"Like the tea leaves themselves, the story is both sweet and beautiful. In early summer, small green leafhoppers love to bite the young leaves of the tea trees. Their bites create holes about the size of a pinpoint, causing the leaves to curl up and turn yellow. This natural phenomenon produces a unique honey fragrance. While this kind of tea falls into the category of oolong tea, it also resembles black tea in several respects. When prepared, this tea has a red color and a smooth aftertaste. In a transparent tea pot, you can see the tender tea leaves dance about beautifully in the water. As one story goes, Queen Elizabeth II liked the tea so much that she named it Oriental Beauty."

Many of these teenagers grew up deprived of love. With this in mind, we continued the story with a metaphor: "Our life journey is full of imperfect moments but, just like those tea leaves bitten by insects, it can produce a sweet fragrance of maturity. The hills and valleys of our lives make the journey fascinating and worthwhile."

Through detailed examples, we led these youths into the lives of Hakka tea farmers. The students began to appreciate the hard work and care involved in growing and preparing tea, from harvesting the tea at the plantation to processing and brewing.

We then placed dried tea leaves on a spatula and passed it around for close-up appreciation. We also demonstrated the preferred way of holding the spatula to make it easy for the next person to receive it. This gave the students the opportunity to see that even a seemingly trivial action can help make a connection between people. By simply observing tea leaves, the students could learn to appreciate the importance of being considerate to others.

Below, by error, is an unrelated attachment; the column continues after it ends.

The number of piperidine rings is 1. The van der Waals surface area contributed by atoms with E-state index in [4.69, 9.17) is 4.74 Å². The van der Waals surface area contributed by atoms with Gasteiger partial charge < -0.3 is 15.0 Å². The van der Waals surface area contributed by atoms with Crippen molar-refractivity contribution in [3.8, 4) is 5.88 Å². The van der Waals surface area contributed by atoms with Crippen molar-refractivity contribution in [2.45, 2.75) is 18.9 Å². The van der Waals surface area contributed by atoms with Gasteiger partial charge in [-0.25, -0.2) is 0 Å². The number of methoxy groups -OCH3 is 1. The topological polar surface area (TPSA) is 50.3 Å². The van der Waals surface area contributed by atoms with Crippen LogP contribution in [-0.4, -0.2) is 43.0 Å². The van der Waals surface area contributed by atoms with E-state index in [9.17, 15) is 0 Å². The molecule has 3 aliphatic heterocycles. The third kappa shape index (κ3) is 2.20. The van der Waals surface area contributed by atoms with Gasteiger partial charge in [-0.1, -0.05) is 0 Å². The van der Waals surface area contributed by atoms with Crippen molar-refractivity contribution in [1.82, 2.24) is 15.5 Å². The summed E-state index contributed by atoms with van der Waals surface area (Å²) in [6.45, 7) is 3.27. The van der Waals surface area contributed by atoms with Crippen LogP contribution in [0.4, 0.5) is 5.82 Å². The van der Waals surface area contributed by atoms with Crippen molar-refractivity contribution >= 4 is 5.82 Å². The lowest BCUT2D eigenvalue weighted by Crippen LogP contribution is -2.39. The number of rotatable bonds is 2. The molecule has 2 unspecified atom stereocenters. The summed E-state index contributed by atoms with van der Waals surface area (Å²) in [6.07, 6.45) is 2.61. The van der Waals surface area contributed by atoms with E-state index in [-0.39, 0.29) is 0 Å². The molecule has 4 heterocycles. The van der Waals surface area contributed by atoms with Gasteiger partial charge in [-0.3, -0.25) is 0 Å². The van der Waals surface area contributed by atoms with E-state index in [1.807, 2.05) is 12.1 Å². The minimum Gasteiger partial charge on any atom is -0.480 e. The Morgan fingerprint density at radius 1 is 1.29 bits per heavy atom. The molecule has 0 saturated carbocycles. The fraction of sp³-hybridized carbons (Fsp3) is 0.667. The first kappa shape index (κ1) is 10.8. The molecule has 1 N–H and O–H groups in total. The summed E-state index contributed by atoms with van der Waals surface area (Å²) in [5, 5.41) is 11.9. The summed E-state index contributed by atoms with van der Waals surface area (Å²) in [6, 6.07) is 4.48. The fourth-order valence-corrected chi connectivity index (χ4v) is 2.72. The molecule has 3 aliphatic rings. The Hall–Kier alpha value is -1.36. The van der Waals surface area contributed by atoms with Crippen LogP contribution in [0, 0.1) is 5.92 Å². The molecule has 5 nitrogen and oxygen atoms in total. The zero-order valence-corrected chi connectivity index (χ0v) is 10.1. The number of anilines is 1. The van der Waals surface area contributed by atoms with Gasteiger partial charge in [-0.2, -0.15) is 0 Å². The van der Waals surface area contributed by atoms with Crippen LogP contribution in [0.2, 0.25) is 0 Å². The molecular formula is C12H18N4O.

We brought up another important point: Oriental Beauty tea requires insect bites, which precludes the use of pesticides. As a result, tea drinkers can enjoy a refreshing beverage free of pollutants. By this point, the students were all eagerly looking forward to tasting the tea.

VIP Treatment

The tea we brought to the class had been finely selected. First we demonstrated the proper way to serve tea and then invited a few volunteers to come up and serve the principal and teachers. We were all a little shocked when five husky male students stood up to volunteer. They followed our procedures and moves perfectly, without missing any details. They walked in straight lines, made sharp ninety-degree turns, greeted the faculty members with a fifteen-degree bow, and then knelt down to serve them. The whole classroom was filled with smiles, joy, and whispered praise.